It's a 1988 model, one of the early Stevens models, chassis 147 out of the first 200 painted with the grey sills at Hethel. I bought it as a present to self on the occasion of my 35th birthday, October 2012, having coveted the Esprit since being old enough to have an opinion. This one is green, not BRG or LRG but a metallic shade of mid-green called Atlantic Green. No spoiler, original wheels.

    Advice note number 1: when buying Esprits they say drive as many as you can and don't buy a cheap one. THIS IS GOOD ADVICE. I didn't take it.

    I thought at the time I would buy a runner, enjoy it for a bit, get it out of the system so to speak, and sell it on. In short, I'd be one of those Dreaded Previous Owners happy to take a hit on the resale to get rid, who does little for the reputation of the car and the marque.

    But then something strange happened. The bug struck. It didn't take long either, it happened when driving home. First there was that odd sensation of skimming along the ground, peering up at Land Rovers from my leather cocoon. There was the old-school noise of the carbs, and the induction behind my ear. The 80s-chic cockpit dials and square telltale lamps. Then, on stopping for petrol I couldn't start it again. Embarrassment was looming and the courtship was fading. Then I remembered the immobiliser and, with relief, all was well. The dance resumed. The car felt quickish when the turbo came in, but had a slight misfire which seemed to get worse the closer I got to home. I went to sleep with mixed feelings - buyer's regret combined with the beginnings of infatuation.

    The next day I took a long look at my new purchase. The interior was tired and the leather had been redyed rather badly at some point. The carpets were original and very manky. The stereo was an early 90s tape deck attached to rotten speakers. The speedo was erratic, many of the dash backlights didn't work, the gearchange was better than the others I had driven but still couldn't be as originally intended. Electric windows very lethargic. Foglights were very rusty, and headlights weren't far behind. The bodywork was OK, paint actually surprisingly good after 25 years. In the engine bay the vacuum hoses were cracking, the header tank didn't look healthy, rusty bolts and clips abounded and there was a worrying smell of petrol I hadn't noticed before. There was a little bit of freeplay in the steering which seemed worse having now bought the car. It would be some months before it was warm enough to notice that the air con wasn't working.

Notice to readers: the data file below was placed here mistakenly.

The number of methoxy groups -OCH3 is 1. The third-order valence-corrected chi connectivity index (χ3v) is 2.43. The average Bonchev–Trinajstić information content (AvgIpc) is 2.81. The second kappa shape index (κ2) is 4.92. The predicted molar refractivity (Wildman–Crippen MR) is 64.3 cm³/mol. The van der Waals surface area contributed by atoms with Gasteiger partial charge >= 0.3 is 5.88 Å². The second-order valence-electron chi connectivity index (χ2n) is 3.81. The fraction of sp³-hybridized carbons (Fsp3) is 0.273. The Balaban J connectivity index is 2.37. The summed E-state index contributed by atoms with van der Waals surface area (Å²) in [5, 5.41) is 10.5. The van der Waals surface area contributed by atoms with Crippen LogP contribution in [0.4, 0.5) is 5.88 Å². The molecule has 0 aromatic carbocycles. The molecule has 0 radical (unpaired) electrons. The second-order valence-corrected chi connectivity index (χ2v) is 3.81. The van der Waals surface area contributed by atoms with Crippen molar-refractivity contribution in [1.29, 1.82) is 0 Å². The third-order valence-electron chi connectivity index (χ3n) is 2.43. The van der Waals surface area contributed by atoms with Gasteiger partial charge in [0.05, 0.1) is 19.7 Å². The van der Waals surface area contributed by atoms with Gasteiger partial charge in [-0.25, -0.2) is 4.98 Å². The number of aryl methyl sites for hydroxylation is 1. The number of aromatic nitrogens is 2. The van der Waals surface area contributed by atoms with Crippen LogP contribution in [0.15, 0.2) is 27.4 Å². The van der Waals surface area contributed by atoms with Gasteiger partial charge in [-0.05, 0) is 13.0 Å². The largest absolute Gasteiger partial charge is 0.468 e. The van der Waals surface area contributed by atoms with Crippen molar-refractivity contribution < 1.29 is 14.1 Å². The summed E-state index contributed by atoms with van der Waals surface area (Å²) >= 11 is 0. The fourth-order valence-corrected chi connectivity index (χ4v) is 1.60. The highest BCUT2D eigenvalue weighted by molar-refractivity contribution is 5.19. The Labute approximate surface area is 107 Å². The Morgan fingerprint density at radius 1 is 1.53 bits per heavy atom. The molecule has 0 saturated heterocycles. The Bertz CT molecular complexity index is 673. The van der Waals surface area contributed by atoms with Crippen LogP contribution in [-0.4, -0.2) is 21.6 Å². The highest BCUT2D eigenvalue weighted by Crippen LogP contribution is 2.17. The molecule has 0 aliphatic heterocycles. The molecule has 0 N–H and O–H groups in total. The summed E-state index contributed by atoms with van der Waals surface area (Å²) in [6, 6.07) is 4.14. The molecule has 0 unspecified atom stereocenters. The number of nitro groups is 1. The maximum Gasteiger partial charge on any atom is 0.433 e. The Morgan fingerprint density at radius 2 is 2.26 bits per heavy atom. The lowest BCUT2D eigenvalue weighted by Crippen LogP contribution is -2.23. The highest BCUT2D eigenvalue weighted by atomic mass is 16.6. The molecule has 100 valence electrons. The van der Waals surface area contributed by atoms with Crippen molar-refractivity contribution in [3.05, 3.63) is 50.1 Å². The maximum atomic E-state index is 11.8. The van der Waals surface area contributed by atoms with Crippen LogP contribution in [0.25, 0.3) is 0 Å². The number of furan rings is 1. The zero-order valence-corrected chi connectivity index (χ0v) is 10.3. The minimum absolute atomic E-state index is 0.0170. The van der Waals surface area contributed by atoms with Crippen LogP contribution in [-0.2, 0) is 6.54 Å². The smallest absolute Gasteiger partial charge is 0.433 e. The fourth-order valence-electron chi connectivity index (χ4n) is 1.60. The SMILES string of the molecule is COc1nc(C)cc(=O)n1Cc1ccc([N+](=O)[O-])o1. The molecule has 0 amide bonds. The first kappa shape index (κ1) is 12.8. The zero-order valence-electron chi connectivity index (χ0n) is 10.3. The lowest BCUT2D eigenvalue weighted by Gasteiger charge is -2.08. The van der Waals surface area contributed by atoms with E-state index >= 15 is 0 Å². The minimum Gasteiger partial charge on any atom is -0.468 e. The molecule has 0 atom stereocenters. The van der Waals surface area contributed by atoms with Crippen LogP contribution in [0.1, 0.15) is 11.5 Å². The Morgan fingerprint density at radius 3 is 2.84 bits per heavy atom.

On the upside I knew that the exhaust manifold had been replaced, the cambelt was newish and the clutch was also recent.

    The journey started by spraying WD40 on the clutch pedal mech to fix the squeak. An easy fix, and an annoyance gone. The car was slightly better and that felt good.

    My fate was sealed...
  7. Neil Potter
    22 February 2014

    Since putting the carbs back I've suffered from a sticky throttle cable, which, whilst not affecting driving much, did make the idle too high and unpredictable.

    The cable on this car, and presumably all earlier models, is a bit odd to my eyes. Unlike the later cables routed around the engine where the inner cable actually pulls on the throttle arm through the intake manifold from the top, this cable runs up from below, between the carbs, and has the inner cable fixed on to the cam cover. The act of pushing the pedal effectively straightens the outer cable, and it is this action which pushes on the throttle. Took me a while to make sense of inner cable movement at one end but none at the other.

    The problem was that the outer cable had split and corroded about midway between where it emerges into the engine bay and terminates at the throttle arm. Disconnecting it over the carb refurb had probably disturbed some rust, which was now causing the stickiness. Nothing for it but to replace the whole cable rather than get away with threading a new inner through from the footwell.